James O’Donoghue feels Kerry responded to those within and outside the Kingdom with the manner of their Munster final win over Cork.
Kerry were utterly dominant in seeing off the challenge of a toothless Cork side, and will now face Galway in the All-Ireland quarter-final in Croke Park on Sunday next.
O’Donoghue suggested the performance would have come as something of a surprise to those who had doubted this year’s Kerry panel.
“You’ve a great chance against anyone. Especially if you’re Kerry, like" - James O'Donoghue
“A lot of people kind of wrote us off and didn’t think we were going to be maybe as good as we were,” O’Donoghue told RTÉ Sport.
“We struggled against Clare, but we changed a few things around and did well against Cork. So maybe [we’ll] change a few more things around for the quarter-final and [we can] hope to improve again.”
“We know ourselves that we’re a strong group. We work very hard, we’re very tight with each other.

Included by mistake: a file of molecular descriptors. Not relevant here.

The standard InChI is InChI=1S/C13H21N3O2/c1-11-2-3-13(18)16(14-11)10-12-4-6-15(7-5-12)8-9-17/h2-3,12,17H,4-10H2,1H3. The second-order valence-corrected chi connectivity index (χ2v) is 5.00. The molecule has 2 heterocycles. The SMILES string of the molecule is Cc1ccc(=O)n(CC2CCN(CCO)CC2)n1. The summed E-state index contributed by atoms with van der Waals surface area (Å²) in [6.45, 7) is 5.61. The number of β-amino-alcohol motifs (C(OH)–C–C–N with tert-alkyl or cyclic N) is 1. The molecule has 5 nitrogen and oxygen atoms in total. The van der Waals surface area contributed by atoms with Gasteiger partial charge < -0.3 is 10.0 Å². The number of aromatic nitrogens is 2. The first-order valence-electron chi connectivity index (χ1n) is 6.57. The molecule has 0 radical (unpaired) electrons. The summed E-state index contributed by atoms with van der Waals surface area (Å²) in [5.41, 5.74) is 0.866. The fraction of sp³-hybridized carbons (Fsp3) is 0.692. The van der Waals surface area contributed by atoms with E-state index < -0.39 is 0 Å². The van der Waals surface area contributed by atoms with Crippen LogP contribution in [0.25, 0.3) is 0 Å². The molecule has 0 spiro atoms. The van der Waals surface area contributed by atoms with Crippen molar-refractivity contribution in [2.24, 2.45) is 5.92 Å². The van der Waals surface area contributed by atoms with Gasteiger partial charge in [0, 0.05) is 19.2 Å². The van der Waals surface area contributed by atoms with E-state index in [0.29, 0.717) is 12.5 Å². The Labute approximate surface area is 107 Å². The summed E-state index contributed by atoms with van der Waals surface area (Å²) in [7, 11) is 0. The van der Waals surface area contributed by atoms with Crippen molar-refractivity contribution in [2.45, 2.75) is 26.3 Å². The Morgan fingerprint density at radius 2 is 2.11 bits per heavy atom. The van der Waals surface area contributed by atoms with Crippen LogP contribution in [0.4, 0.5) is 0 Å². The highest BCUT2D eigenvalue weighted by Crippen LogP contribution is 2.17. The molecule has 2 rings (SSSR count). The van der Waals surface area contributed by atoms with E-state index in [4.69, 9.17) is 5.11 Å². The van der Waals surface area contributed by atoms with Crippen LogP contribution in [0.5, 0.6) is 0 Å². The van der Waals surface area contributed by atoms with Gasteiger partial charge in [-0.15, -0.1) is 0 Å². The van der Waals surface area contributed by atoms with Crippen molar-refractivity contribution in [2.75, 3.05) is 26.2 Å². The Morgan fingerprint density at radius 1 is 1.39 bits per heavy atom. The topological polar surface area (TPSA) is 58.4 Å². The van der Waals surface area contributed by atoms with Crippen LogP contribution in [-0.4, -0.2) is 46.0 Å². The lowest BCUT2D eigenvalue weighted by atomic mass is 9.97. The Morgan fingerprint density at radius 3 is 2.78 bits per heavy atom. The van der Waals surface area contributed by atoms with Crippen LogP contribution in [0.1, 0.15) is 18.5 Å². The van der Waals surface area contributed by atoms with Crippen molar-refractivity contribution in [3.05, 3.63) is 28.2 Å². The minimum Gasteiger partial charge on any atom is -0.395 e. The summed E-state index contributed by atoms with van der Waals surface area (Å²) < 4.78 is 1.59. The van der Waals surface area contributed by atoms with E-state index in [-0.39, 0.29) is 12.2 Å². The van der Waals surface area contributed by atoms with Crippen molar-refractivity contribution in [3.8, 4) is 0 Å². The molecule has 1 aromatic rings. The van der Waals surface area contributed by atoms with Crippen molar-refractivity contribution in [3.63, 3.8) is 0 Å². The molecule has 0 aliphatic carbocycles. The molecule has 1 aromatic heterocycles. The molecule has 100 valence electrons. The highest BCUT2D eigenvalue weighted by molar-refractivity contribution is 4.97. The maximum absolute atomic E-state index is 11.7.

“If you work hard and you get a bit of luck on the day, I think, you’ve a great chance against anyone. Especially if you’re Kerry, like.”
He admitted that Kerry needed the win against Cork after a relatively inconsistent few months. The Kingdom failed to inspire in the Allianz League and struggled for long periods in their championship opener against Clare.
The manner as well as the fact of the win over perennial rivals Cork buoyed Kerry supporters as well as the team, O’Donoghue suggested.
“We needed a win to get under the belt, for everyone,” he said.
“It’s been a bit of a tough journey for the last couple months. Even people down in Kerry maybe thought that ‘This team isn’t going to give us anything this year'.
“So, to win against Cork, get people’s enthusiasm back up; it’s important. Even that little word on the street, you know, of ‘Well done lads’, it’s a bit of positivity, and I think that the young fellas really thrive on that.”
O’Donoghue agreed that it “meant a lot” to wear the Kerry jersey, and said that confidence “came naturally” with representing the Kingdom.
“You’re kind of expected to be confident, and to walk into Croke and be good, you know. So, the confidence is there naturally, it’s just a matter of performance.”
O’Donoghue feels that Kerry are in for a tough test against Galway and stresses that Alan Mulholland's side “have been coming now for a while”.
However, he was keen that Kerry should concentrate on their own game rather than their opponents.
“We can’t worry too much about who we’re playing. We’ve got to worry about ourselves.”